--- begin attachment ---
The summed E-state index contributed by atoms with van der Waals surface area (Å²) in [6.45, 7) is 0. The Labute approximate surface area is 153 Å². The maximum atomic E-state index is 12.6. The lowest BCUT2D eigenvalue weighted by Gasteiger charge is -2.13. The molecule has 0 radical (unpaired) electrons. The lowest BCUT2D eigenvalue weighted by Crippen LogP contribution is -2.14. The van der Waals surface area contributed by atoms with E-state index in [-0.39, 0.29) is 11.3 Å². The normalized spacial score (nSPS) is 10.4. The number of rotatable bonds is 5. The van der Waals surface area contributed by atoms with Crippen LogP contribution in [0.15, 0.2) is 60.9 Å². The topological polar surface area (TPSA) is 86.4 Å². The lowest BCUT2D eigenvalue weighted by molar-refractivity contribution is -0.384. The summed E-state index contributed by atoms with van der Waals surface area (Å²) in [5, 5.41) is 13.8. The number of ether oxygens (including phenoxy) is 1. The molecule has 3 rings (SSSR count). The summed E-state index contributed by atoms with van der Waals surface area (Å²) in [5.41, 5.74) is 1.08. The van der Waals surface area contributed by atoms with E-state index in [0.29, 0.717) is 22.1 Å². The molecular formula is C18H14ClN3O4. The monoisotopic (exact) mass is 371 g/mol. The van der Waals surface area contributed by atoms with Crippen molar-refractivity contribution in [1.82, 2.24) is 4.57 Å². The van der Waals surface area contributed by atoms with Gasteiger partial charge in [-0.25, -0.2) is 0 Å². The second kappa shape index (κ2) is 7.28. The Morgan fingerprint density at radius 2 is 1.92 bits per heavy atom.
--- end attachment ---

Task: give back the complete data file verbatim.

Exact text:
The summed E-state index contributed by atoms with van der Waals surface area (Å²) in [6.45, 7) is 0. The Labute approximate surface area is 153 Å². The maximum atomic E-state index is 12.6. The lowest BCUT2D eigenvalue weighted by Gasteiger charge is -2.13. The molecule has 0 radical (unpaired) electrons. The lowest BCUT2D eigenvalue weighted by Crippen LogP contribution is -2.14. The van der Waals surface area contributed by atoms with E-state index in [-0.39, 0.29) is 11.3 Å². The normalized spacial score (nSPS) is 10.4. The number of rotatable bonds is 5. The van der Waals surface area contributed by atoms with Crippen LogP contribution in [0.15, 0.2) is 60.9 Å². The topological polar surface area (TPSA) is 86.4 Å². The lowest BCUT2D eigenvalue weighted by molar-refractivity contribution is -0.384. The summed E-state index contributed by atoms with van der Waals surface area (Å²) in [5, 5.41) is 13.8. The number of ether oxygens (including phenoxy) is 1. The molecule has 3 rings (SSSR count). The summed E-state index contributed by atoms with van der Waals surface area (Å²) in [5.41, 5.74) is 1.08. The van der Waals surface area contributed by atoms with E-state index in [0.29, 0.717) is 22.1 Å². The molecular formula is C18H14ClN3O4. The monoisotopic (exact) mass is 371 g/mol. The van der Waals surface area contributed by atoms with Crippen molar-refractivity contribution in [1.82, 2.24) is 4.57 Å². The van der Waals surface area contributed by atoms with Gasteiger partial charge in [-0.25, -0.2) is 0 Å². The second kappa shape index (κ2) is 7.28. The Morgan fingerprint density at radius 2 is 1.92 bits per heavy atom.